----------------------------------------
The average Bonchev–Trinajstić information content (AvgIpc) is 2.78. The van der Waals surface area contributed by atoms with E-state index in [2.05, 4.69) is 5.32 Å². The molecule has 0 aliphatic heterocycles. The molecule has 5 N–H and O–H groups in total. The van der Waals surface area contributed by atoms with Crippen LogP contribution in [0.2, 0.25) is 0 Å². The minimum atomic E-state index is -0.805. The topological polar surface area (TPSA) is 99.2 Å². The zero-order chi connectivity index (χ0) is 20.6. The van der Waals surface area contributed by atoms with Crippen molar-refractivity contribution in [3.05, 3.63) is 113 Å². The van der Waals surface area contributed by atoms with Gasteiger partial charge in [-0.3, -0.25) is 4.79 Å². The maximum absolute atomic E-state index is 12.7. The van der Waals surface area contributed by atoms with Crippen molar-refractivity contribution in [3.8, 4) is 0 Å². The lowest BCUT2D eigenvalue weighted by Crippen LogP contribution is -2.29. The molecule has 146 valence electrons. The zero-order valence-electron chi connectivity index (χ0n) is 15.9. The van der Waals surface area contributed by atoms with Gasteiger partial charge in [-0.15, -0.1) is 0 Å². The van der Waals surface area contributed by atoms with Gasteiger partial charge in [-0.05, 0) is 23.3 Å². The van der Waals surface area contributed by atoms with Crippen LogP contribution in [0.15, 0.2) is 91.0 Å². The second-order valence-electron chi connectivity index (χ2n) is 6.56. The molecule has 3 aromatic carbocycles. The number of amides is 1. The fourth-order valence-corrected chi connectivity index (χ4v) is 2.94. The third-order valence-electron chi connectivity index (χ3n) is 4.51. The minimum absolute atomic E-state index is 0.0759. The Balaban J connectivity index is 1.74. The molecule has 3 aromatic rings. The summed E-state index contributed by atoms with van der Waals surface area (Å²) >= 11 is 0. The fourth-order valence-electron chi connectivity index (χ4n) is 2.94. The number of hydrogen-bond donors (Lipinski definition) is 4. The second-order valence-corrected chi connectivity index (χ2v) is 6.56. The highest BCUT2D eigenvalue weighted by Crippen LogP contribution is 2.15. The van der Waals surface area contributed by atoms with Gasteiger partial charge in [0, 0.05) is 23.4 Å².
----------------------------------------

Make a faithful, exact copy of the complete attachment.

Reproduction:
The average Bonchev–Trinajstić information content (AvgIpc) is 2.78. The van der Waals surface area contributed by atoms with E-state index in [2.05, 4.69) is 5.32 Å². The molecule has 0 aliphatic heterocycles. The molecule has 5 N–H and O–H groups in total. The van der Waals surface area contributed by atoms with Crippen LogP contribution in [0.2, 0.25) is 0 Å². The minimum atomic E-state index is -0.805. The topological polar surface area (TPSA) is 99.2 Å². The zero-order chi connectivity index (χ0) is 20.6. The van der Waals surface area contributed by atoms with Crippen molar-refractivity contribution in [3.05, 3.63) is 113 Å². The van der Waals surface area contributed by atoms with Gasteiger partial charge in [-0.3, -0.25) is 4.79 Å². The maximum absolute atomic E-state index is 12.7. The van der Waals surface area contributed by atoms with Crippen molar-refractivity contribution in [3.8, 4) is 0 Å². The lowest BCUT2D eigenvalue weighted by Crippen LogP contribution is -2.29. The molecule has 146 valence electrons. The zero-order valence-electron chi connectivity index (χ0n) is 15.9. The van der Waals surface area contributed by atoms with Gasteiger partial charge in [-0.15, -0.1) is 0 Å². The van der Waals surface area contributed by atoms with Gasteiger partial charge in [-0.05, 0) is 23.3 Å². The van der Waals surface area contributed by atoms with Crippen LogP contribution in [0.15, 0.2) is 91.0 Å². The second-order valence-electron chi connectivity index (χ2n) is 6.56. The molecule has 3 aromatic carbocycles. The number of amides is 1. The fourth-order valence-corrected chi connectivity index (χ4v) is 2.94. The third-order valence-electron chi connectivity index (χ3n) is 4.51. The minimum absolute atomic E-state index is 0.0759. The Balaban J connectivity index is 1.74. The molecule has 3 aromatic rings. The summed E-state index contributed by atoms with van der Waals surface area (Å²) >= 11 is 0. The fourth-order valence-electron chi connectivity index (χ4n) is 2.94. The number of hydrogen-bond donors (Lipinski definition) is 4. The second-order valence-corrected chi connectivity index (χ2v) is 6.56. The highest BCUT2D eigenvalue weighted by Crippen LogP contribution is 2.15. The van der Waals surface area contributed by atoms with Gasteiger partial charge in [0, 0.05) is 23.4 Å².